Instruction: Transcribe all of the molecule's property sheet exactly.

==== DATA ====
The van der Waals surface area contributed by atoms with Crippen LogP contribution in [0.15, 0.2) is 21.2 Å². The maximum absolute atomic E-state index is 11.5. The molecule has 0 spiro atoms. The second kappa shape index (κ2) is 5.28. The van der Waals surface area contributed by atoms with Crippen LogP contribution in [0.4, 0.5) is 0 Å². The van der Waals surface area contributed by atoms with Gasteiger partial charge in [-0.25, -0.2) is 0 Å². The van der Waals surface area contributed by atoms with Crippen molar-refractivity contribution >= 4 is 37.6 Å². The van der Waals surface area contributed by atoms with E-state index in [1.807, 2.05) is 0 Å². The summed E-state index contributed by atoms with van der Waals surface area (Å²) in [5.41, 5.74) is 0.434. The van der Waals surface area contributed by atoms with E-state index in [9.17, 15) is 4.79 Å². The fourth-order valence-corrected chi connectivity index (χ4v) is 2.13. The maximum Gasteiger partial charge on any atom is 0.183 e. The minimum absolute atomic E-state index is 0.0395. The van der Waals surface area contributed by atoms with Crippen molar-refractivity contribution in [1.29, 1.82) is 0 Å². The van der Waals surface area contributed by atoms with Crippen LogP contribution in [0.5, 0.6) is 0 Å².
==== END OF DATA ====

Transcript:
The van der Waals surface area contributed by atoms with Crippen LogP contribution in [0.15, 0.2) is 21.2 Å². The maximum absolute atomic E-state index is 11.5. The molecule has 0 spiro atoms. The second kappa shape index (κ2) is 5.28. The van der Waals surface area contributed by atoms with Crippen LogP contribution in [0.4, 0.5) is 0 Å². The van der Waals surface area contributed by atoms with Gasteiger partial charge in [-0.25, -0.2) is 0 Å². The van der Waals surface area contributed by atoms with Crippen molar-refractivity contribution >= 4 is 37.6 Å². The van der Waals surface area contributed by atoms with E-state index in [1.807, 2.05) is 0 Å². The summed E-state index contributed by atoms with van der Waals surface area (Å²) in [5.41, 5.74) is 0.434. The van der Waals surface area contributed by atoms with E-state index in [9.17, 15) is 4.79 Å². The fourth-order valence-corrected chi connectivity index (χ4v) is 2.13. The maximum Gasteiger partial charge on any atom is 0.183 e. The minimum absolute atomic E-state index is 0.0395. The van der Waals surface area contributed by atoms with Crippen molar-refractivity contribution in [1.29, 1.82) is 0 Å². The van der Waals surface area contributed by atoms with Crippen LogP contribution in [0.5, 0.6) is 0 Å².